Someone will walk into your bookshop today. The first thing they’re going to go for is the whatever you push to the foreground – namely, your new titles and bestsellers.
That’s great of course – but what are you going to do about those other books on the shelves that are no longer new, are being overlooked, and haven’t moved from their place in the last god-knows-how-long? Wouldn’t it be great if you could occasionally push those to the front too? Solve it this way: every month, select a particular theme, gather all the books in your bookstore that fit into your theme, and give them a special space in the middle or at the front of your bookstore.
Let’s say this month, you choose your theme to be… William Shakespeare! I’m pretty sure he takes up a large chunk of space in your literature section anyway, right? But I bet so do the old literature anthologies, books about Shakespearian films, adaptations, and criticisms – add them to your list! Now for the set up – displays are always important, because if you’ve caught the eye, you’ve definitely caught a potential customer. Your display could have frills, or a mannequin dressed up as Shakespeare placed near the table – and get him to hold open a book. Make a foam portrait of him and place it in your window, and perhaps you’d like to have a word bubble coming out of his mouth with something written in Elizabethan English – being unique and creative will always be appreciated. What you should also do is promote your theme by targeting the right people. Are there universities in your area? Schools? Do your research. Send word to the literature departments that you have a special discount on all Shakespeare titles, or that for a limited time you have a special offer (buy three plays and get one free, for example – and remember that offers and discounts always work wonders) and you’ll have students flocking in. What you could also do is speak to someone from the literature or theatre department and ask if they would be willing to come in to your bookstore for a short reading of Shakespearian poetry or part of a play. Maybe you can even get them to dress-up! Set a date and a time and promote it in advance by sending word out to your mailing lists, local newspapers, magazines, or xeroxing the news and distributing it around town.When people come in the night of the reading, be sure to take their contact details and add them to your mailing list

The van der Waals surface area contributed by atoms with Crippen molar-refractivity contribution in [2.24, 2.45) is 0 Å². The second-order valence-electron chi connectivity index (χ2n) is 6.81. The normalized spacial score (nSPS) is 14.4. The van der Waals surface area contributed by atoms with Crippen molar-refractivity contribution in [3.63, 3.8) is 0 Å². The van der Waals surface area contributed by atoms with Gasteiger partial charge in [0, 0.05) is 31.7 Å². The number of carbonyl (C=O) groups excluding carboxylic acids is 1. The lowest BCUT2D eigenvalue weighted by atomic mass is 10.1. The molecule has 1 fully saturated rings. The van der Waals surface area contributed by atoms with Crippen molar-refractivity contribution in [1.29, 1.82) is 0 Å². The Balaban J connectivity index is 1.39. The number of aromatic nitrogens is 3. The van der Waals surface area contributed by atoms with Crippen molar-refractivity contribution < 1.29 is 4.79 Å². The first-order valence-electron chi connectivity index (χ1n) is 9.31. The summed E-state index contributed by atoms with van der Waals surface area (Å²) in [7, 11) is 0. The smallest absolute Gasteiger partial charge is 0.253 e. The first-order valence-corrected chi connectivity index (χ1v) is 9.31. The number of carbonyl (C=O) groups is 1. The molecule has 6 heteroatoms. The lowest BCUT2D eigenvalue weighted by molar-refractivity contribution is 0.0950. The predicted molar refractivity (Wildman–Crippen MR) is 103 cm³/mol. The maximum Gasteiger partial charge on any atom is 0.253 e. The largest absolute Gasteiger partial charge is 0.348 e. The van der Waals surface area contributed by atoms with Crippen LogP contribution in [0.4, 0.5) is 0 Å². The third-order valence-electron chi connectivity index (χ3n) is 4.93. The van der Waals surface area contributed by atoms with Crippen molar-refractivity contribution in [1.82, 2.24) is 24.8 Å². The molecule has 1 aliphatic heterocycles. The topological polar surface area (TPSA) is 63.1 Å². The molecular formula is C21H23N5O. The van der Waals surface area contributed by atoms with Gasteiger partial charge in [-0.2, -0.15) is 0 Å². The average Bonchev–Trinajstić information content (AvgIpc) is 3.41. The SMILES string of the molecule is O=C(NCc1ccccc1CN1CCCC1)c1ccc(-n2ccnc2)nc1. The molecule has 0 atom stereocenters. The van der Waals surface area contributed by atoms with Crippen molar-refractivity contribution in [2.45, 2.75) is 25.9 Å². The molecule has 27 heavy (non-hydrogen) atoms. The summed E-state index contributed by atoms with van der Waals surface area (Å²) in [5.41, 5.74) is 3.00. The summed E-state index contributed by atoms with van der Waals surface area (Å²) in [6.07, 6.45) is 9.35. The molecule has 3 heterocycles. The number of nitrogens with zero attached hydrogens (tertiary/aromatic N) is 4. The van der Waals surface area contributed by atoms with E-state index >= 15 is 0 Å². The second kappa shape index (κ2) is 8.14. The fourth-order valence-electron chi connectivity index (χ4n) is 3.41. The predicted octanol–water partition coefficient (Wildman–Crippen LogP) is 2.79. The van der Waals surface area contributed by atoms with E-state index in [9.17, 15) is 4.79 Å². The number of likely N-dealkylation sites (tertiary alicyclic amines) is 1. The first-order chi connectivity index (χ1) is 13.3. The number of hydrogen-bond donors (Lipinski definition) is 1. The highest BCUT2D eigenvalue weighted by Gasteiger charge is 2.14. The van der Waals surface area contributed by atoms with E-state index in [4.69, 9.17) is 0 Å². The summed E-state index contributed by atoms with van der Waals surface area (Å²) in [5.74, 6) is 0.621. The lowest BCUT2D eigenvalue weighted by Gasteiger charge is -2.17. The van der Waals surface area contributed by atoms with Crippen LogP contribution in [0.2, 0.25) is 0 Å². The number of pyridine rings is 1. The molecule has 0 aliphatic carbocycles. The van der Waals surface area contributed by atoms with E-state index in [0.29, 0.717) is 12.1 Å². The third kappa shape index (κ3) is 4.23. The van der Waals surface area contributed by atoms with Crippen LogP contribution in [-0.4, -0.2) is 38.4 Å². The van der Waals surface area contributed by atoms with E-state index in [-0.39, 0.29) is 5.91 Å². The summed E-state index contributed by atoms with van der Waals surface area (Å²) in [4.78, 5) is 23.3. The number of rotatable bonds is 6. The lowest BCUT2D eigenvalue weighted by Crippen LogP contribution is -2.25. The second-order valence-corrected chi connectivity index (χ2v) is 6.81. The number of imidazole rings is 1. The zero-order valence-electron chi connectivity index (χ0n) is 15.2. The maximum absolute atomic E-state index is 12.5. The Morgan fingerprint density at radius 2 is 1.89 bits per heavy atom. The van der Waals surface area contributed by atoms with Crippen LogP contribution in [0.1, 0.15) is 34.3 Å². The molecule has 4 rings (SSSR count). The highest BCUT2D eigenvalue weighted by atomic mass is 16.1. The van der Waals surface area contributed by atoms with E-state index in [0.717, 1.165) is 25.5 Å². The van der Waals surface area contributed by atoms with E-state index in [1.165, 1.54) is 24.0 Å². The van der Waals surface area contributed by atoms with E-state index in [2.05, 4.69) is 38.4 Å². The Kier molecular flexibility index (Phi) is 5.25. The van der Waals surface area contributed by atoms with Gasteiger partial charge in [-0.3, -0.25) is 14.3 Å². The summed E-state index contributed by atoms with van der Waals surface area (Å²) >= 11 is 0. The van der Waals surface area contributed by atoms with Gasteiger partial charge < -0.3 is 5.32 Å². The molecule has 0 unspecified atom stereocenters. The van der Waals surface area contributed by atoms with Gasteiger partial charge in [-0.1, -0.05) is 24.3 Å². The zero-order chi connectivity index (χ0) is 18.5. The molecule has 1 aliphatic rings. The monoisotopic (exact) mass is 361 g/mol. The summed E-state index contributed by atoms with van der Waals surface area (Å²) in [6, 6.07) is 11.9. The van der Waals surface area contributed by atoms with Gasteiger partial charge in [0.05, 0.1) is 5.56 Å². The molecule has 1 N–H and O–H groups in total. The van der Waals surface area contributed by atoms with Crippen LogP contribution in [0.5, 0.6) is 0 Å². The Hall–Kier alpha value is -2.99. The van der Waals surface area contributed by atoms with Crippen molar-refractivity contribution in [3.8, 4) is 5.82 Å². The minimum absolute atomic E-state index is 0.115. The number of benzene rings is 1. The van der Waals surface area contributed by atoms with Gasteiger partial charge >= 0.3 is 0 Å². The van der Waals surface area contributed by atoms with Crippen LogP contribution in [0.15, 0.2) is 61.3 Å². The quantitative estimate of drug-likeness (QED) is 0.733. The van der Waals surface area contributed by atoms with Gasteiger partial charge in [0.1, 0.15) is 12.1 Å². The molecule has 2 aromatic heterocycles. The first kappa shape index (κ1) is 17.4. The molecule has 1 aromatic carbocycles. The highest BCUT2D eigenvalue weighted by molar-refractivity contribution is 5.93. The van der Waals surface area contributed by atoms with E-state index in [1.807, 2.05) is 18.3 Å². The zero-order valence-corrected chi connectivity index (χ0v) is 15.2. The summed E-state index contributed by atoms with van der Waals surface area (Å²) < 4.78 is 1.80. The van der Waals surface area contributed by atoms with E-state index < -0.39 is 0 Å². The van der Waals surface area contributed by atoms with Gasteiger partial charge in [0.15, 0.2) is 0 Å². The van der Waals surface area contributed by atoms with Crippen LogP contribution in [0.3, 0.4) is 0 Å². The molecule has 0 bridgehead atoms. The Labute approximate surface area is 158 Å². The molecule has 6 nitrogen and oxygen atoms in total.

•chances are, they will want to come again, and will certainly do so when you send word of your next event.
The options are endless in terms of your themes – imagine doing all of the above with other figures like Da Vinci, or Van Gogh, or even Tutankhamun! Maybe your themes could be simpler, like cooking, or pet-keeping, or painting. Sometimes, your choices might need a little thinking-ahead – pull out your yearly calendar and like looking for specific national events, holidays, or celebrations. If it’s Christmas, then December is your month to promote books about gift-wrapping, Christmas cooking and Christmas carols and stories, while snazzing up your display with shiny decorations and foam that looks like snow. Easter? Add stuffed bunnies, baskets, and chocolate eggs to your display, making sure everyone gets an egg on the way out. Summer holiday season? Treat your tourists kindly with a colorful selection of guidebooks, national history books, and maps. Valentines Day? This means romance novels galore, books about sensual massages, marital issues, great sex, and relationship guidance, while planting love-hearts everywhere… you get the picture! Start thinking of how to move those old titles forward, what funky themes you think might interest and surprise your customers, how to spruce-up your displays, and always – always! – think ahead.